2016 Year in Review: Cowichan Valley school district’s homeless addict problem

The school district found it had to act quickly in September after a group of 40-60 homeless people started camping and using drugs

The Cowichan Valley school district found it had to act quickly as school started in September after a group of 40-60 homeless people started camping and using drugs near the district’s Beverly Street headquarters.

School board chair Candace Spilsbury and schools superintendent Rod Allen reported to the board and the public Sept. 6 that daytime crossing guards had been hired, district staff were doing early clean up around district buildings and an additional problem area discovered at Cowichan Secondary’s main site had been quickly closed off.

These actions were taken following a summer of watching a troubling situation escalate near the board office.

Spilsbury said concern about students had spurred the district to join talks with the wider community.

Then Allen explained some of the details of a situation that was still causing concern as the year ended.

“Things are looking different here than they did when we left in the spring. Estimates are that there are 40 to 60 people living behind the dike, behind our buildings here. A disturbingly large percentage of them are under 19. We know from conversations with Warmland House [homeless shelter, across the street from the school district offices], they are providing some services, such as clean needle kits, to kids as young as 14,” Allen said.

The district had already discovered that many of the group were vulnerable young people.

“We know that of the youth, about 80 per cent are children in care, and about 80 per cent are female. We also know that there is significantly increased injection drug use.”

Allen said it appeared the combination of nearby availability of drugs and needles and a quiet place made the area attractive to the young people.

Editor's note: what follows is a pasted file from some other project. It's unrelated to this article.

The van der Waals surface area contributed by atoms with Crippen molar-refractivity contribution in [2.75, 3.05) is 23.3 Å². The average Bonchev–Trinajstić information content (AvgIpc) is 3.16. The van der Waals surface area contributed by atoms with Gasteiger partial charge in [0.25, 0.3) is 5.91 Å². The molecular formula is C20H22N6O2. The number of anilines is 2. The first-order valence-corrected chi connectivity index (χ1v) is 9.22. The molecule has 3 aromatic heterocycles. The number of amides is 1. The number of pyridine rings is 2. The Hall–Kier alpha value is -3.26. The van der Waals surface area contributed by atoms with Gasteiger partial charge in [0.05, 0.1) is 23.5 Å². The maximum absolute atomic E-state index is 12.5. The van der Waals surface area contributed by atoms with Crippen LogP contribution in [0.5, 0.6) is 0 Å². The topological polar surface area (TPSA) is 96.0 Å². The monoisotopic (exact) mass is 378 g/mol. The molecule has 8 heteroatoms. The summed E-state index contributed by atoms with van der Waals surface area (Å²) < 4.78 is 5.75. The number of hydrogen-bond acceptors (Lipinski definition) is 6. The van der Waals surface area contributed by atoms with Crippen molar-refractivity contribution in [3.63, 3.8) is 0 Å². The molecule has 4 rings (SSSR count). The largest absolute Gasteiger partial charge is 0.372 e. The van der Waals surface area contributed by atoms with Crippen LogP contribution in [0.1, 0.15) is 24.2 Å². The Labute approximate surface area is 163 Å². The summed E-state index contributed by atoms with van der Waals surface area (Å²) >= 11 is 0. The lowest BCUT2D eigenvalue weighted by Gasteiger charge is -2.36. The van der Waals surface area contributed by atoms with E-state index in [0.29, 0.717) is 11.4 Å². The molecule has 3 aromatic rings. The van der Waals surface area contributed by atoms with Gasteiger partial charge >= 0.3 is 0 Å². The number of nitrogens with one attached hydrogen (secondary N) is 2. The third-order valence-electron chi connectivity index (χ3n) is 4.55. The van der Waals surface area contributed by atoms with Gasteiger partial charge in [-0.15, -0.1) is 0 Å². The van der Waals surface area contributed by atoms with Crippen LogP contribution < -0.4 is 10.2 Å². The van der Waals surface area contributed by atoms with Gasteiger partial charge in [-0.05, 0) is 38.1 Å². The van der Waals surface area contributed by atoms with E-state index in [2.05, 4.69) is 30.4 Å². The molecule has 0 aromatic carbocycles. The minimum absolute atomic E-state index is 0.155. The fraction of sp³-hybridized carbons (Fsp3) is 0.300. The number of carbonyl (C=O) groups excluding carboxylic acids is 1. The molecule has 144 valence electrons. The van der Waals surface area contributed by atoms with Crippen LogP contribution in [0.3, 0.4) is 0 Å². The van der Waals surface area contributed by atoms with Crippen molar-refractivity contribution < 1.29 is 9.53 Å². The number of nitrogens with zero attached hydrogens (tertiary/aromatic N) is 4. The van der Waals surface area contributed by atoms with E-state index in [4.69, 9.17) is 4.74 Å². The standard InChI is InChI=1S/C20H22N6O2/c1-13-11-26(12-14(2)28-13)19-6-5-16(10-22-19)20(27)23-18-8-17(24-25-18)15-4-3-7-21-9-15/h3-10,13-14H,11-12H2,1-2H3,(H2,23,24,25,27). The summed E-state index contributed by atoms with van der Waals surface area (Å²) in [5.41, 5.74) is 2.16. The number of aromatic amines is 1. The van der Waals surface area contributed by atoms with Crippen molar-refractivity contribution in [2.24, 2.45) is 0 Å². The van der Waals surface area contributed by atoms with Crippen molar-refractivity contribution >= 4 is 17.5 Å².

“Ground zero seems to be right on this property. It doesn’t seem to extend over to Quamichan or to [nearby] Alexander [Elementary School]. It seems pretty contained here,” he said.

Talks with neighbours looked at the problems from two angles, Allen said.

“Number one, of course, is the immediate safety of our students and the adults that work here. A second part is how are we thinking of moving forward as a community with a situation that really didn’t exist here four months ago?”

Straightforward moves were taken immediately. A rear courtyard of Cowichan Secondary is now completely fenced for security and easier cleaning.

At Beverly Street, a crew did an early morning sweep around doorways and under trees, looking for needles and other paraphernalia, using appropriate safety precautions.

“Thirdly, and perhaps most importantly, as Candace said, we have a number of students moving back and forth between the two campuses. We know there are some areas along that route that are particularly troublesome. So for the first two weeks of school, while we see what the situation is like, we have hired two ‘noon hour supervisors’ to be along that route during the day.

“We’re also chatting with kids to see if they are noticing anything or seeing anything and what we should be doing.”

That situation was reassessed after a while as their appeared to be no problems for students moving back and forth between campuses.

Warmland House and other local agencies and levels of government have also been in on the discussions.

That movement has been pushed by the district because, as board vice chair Barb De Groot pointed out at an Oct. 4 board meeting, a lot of homeless may be school-aged.

“While it’s not the school district’s problem, it is an issue for our community,” De Groot said. “I think somebody needs to step up here and I think we are going to have to do it. The fact that they are not attending school, that they are at risk in the community, means we have to get people together and say, what can we do?”

Trustees liked her idea to get the City of Duncan, North Cowichan, the Cowichan Valley Regional District, the Ministry of Children and Family Development, the RCMP and other organizations together to formulate some concrete action.

As the year ended, a few of the people involved were reporting privately that at least some of the young people had been found places to stay.

Allen reported Oct. 4 that there had been no problems for students.

Trustee Elizabeth Croft had investigated the areas in question. A walk along the Somenos dike showed “certainly there was no garbage on the school side of the bank but you do want to be careful on the other side. There are lots of little cubby holes where lots of folks have been hanging out.”

Cathy Schmidt, another trustee who has walked the area, said that during the walk, the group talked about who is accountable.

“Can we ask those ministries, how can we support getting them back into our buildings? Perhaps communication could be better there as far as that. And maybe that is our way to support it.”

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